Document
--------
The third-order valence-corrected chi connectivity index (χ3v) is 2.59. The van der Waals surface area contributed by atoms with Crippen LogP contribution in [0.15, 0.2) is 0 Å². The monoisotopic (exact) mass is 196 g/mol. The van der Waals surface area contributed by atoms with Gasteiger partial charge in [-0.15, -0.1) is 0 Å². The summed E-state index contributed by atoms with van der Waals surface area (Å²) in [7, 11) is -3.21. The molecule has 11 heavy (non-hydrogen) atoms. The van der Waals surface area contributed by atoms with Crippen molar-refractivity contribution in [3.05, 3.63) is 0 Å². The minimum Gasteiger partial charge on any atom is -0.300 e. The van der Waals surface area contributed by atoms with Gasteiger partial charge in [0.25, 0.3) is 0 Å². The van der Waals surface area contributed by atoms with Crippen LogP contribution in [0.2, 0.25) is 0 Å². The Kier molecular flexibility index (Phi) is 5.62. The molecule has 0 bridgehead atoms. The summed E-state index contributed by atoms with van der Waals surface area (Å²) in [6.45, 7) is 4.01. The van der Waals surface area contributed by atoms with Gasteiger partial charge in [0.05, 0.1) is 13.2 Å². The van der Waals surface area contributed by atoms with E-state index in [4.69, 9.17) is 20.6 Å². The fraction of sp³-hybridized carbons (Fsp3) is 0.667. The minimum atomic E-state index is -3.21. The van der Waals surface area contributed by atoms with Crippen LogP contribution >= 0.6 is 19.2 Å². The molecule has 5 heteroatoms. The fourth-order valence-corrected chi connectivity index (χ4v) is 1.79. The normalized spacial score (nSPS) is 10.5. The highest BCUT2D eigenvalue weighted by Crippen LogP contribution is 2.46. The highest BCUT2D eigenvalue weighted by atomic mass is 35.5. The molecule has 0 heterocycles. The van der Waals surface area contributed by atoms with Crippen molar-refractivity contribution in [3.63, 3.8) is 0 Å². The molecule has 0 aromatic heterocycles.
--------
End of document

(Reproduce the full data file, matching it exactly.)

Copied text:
The third-order valence-corrected chi connectivity index (χ3v) is 2.59. The van der Waals surface area contributed by atoms with Crippen LogP contribution in [0.15, 0.2) is 0 Å². The monoisotopic (exact) mass is 196 g/mol. The van der Waals surface area contributed by atoms with Gasteiger partial charge in [-0.15, -0.1) is 0 Å². The summed E-state index contributed by atoms with van der Waals surface area (Å²) in [7, 11) is -3.21. The molecule has 11 heavy (non-hydrogen) atoms. The van der Waals surface area contributed by atoms with Crippen molar-refractivity contribution in [3.05, 3.63) is 0 Å². The minimum Gasteiger partial charge on any atom is -0.300 e. The van der Waals surface area contributed by atoms with Gasteiger partial charge in [0.25, 0.3) is 0 Å². The van der Waals surface area contributed by atoms with Crippen LogP contribution in [0.2, 0.25) is 0 Å². The Kier molecular flexibility index (Phi) is 5.62. The molecule has 0 bridgehead atoms. The summed E-state index contributed by atoms with van der Waals surface area (Å²) in [6.45, 7) is 4.01. The van der Waals surface area contributed by atoms with Gasteiger partial charge in [0.05, 0.1) is 13.2 Å². The van der Waals surface area contributed by atoms with E-state index in [4.69, 9.17) is 20.6 Å². The fraction of sp³-hybridized carbons (Fsp3) is 0.667. The minimum atomic E-state index is -3.21. The van der Waals surface area contributed by atoms with Crippen LogP contribution >= 0.6 is 19.2 Å². The molecule has 5 heteroatoms. The fourth-order valence-corrected chi connectivity index (χ4v) is 1.79. The normalized spacial score (nSPS) is 10.5. The highest BCUT2D eigenvalue weighted by Crippen LogP contribution is 2.46. The highest BCUT2D eigenvalue weighted by atomic mass is 35.5. The molecule has 0 heterocycles. The van der Waals surface area contributed by atoms with Crippen molar-refractivity contribution in [3.63, 3.8) is 0 Å². The molecule has 0 aromatic heterocycles.